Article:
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LOUISVILLE, Ky. - Two years after Churchill Downs unveiled a $121 million renovation that provided the most sweeping physical changes in track history, major changes are still occurring. And as the 52-day spring meet gets under way Saturday with an 11-race program, the most notable change is one that will affect many people who don't even have to set foot in the sparkling new facility.
Churchill announced in early March that it had bought a 50-percent interest in Horse Racing Television (HRTV) and was in the process of dissolving its association with its longtime cable-television carrier, Television Games Network (TVG), in a move that promises to bring sweeping change for home viewers and account-wagering horseplayers. As a result, Churchill's races this meet will be shown on HRTV.
Churchill officials said they hoped to announce as early as Thursday night that its newly formed online wagering system, twinspires.com, would be operational in time for opening day. In any event, two other account-wagering companies, AmericaTab and Xpress Bet, also will be taking bets on Churchill races.
Churchill track president Steve Sexton was in the stable area Thursday morning, conducting interviews with national media while later expressing wonderment at how swiftly things can change.
"We are very excited about everything that's going on here," said Sexton. "We are hoping our new account-wagering system opens up new markets, which eventually would allow us to offer larger purses and improve our product. That's one of the major changes that really has us excited about the future here."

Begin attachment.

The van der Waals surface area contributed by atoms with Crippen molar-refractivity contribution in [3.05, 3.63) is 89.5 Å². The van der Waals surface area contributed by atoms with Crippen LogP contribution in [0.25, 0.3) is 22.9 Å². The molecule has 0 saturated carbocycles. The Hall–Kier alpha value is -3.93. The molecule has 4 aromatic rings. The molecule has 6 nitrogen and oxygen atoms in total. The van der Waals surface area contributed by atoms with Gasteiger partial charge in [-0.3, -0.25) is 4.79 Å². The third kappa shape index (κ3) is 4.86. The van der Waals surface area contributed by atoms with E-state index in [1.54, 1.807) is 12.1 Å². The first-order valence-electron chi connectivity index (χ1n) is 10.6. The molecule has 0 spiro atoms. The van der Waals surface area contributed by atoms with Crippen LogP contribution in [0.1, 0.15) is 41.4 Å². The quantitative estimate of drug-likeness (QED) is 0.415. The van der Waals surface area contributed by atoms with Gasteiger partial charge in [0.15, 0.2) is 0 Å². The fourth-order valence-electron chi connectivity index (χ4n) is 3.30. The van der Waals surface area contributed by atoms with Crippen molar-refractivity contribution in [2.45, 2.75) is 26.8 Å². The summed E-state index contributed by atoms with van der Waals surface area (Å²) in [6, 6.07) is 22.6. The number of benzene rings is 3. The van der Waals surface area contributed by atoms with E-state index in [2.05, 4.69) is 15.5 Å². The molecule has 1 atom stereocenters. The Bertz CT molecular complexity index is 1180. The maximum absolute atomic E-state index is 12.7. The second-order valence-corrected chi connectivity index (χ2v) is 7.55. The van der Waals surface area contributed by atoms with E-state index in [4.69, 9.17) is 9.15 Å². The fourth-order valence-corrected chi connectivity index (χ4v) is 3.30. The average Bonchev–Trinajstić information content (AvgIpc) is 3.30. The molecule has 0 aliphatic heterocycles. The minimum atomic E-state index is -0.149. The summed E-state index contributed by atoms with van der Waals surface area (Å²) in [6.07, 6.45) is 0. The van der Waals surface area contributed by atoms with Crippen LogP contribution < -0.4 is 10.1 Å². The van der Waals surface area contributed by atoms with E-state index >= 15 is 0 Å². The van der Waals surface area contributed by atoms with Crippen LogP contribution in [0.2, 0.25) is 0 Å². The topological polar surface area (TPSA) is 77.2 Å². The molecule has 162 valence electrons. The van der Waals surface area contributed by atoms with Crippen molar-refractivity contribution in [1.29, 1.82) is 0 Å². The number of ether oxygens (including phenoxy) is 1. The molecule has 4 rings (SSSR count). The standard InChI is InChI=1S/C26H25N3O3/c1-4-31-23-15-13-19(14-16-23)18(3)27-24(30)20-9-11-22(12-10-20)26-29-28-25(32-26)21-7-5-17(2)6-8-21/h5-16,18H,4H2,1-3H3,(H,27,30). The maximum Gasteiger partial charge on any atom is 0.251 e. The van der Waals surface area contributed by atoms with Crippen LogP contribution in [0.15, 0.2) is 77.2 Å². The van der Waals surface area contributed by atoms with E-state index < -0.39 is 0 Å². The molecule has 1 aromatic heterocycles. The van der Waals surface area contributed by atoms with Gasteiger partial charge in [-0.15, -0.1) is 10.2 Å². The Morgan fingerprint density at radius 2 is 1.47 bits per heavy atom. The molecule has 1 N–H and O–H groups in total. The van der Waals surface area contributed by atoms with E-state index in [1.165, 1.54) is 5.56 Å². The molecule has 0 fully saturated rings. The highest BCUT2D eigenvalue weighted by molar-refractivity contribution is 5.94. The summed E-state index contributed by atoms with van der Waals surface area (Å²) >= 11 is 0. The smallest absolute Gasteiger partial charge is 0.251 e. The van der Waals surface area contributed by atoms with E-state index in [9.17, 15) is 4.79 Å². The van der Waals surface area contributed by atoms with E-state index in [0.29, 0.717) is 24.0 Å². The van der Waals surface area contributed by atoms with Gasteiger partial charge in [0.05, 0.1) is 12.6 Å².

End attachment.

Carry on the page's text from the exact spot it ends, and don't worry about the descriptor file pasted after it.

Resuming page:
Not everything changes, though, as many of the same horsemen who have known prior success at Churchill once again will be highly prominent during a meet that lasts through July 8. Among the top jockeys who will ride here past the May 5 Kentucky Derby are Julien Leparoux, Rafael Bejarano, Robby Albarado, Mark Guidry, and Calvin Borel. Leading trainer honors could come down to those with the biggest stables, namely, Steve Asmussen, Todd Pletcher, and Dale Romans.
Two riders misjudge finish line
A bizarre finish to the third race Thursday at Keeneland will result in jockeys Elvis Trujillo and Kent Desormeaux seeing the stewards, who will determine whether they will be suspended for their actions.
Trujillo, riding Lear's Princess, stood up and stopped riding about 40 yards before the finish line, believing the race was over. Desormeaux, aboard Ms. Sabbatical, then stood up in reaction to Trujillo. Lear's Princess won the seven-furlong maiden race by a nose.
"Mr. Trujillo had never ridden here before, and he thought when he passed the mirror at the sixteenth pole he had passed the finish line, which of course was wrong," said chief steward John Veitch. "We talked to Kent, and he said he thought he had screwed up and misjudged where the finish was, and he was just reacting to the other rider."